Junior Kindergarten Curriculum
Students engage in a rich array of language experiences that develop reading and writing readiness. All aspects of speaking, listening, reading, and writing receive emphasis. Teachers use pre-reading and writing tools: puppets, story cards, dramatic play, and children’s literature in the form of books, audio books, CDs, and electronic resources to develop a love of reading, comprehension skills, and creativity. Structured and unstructured activities develop observation and listening skills, labeling and defining skills, and fine motor and gross motor skills.
A variety of materials are used to develop mathematical thinking, counting, one-to-one correspondence, and a keen sense of numeracy. Number and geometric patterning activities such as graphing, charting, and games, and collections reinforce number skills. They develop problem-solving abilities by engaging in real life mathematical situations such as counting snacks, sharing, sorting, and classifying objects in the classroom.
Junior Kindergarten students learn about the concept of community, become contributing members of a diverse classroom, and develop a respect for our natural environment. Students focus on themselves, their families, the school community, and places they have visited.
Drama is a natural extension of the way Junior Kindergarten students explore their world. Formal drama activities include improvisation, sensory games, and collaborative play. Drama is employed in the library to further explore a story they have read. The classroom features a dramatic play area. The students prepare and perform an informal presentation of their work for their teachers and partners.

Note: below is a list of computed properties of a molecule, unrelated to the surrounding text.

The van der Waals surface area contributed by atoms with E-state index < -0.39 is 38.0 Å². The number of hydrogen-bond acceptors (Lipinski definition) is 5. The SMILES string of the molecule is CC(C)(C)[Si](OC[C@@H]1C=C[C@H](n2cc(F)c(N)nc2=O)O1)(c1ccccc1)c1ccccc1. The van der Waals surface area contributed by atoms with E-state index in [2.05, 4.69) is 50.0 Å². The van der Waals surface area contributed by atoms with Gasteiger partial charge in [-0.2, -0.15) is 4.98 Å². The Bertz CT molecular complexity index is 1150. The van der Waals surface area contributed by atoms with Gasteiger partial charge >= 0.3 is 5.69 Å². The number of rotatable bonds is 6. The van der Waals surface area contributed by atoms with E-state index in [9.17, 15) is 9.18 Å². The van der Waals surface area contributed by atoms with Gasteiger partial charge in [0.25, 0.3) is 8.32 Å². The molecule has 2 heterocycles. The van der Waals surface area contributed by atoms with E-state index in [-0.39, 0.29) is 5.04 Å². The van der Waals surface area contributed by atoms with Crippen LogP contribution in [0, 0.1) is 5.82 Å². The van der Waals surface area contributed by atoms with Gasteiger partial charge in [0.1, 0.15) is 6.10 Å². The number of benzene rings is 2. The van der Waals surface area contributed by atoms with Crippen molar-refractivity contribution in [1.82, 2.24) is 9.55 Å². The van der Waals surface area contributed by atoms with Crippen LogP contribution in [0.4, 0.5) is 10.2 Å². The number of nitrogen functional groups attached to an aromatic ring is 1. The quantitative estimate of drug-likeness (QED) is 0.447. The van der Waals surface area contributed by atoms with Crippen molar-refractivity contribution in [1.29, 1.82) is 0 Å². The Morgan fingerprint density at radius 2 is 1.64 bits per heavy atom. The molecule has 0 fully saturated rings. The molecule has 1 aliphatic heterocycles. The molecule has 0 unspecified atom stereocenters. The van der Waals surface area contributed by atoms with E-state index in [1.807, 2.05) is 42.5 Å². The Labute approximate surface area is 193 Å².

Awareness and appreciation of science are developed through a focus on hands-on investigations. Students observe, predict, sequence, analyze, and apply knowledge they have learned. Units such as dinosaurs, the five senses, magnets, seasons, and the holidays are integrated with language arts, social studies, and mathematics.
French in Junior Kindergarten introduces children to a new language and culture. They hear the new language in songs, stories, and instructions, and they start to understand what it means. They begin to speak at an age when they can hear and mimic accents perfectly. Material is presented through games, songs, stories, and TPR (total physical response) activities. By the end of the year, children can use greetings, say how they feel, respond to classroom instructions, and be familiar with the vocabulary from thematic units such as animals, food, and family.
Art is integrated into all aspects of the curriculum. Clay, paint, dye, collage, and more allow children to explore and develop a love of artistic expression.
Students develop an appreciation of music and expand their imaginative and creative responses to music. Emphasis is placed on singing and vocal exploration. Musical concepts such as high/low, fast/slow, and loud/soft are introduced and mastered through listening, singing, and playing. Simple notation is introduced.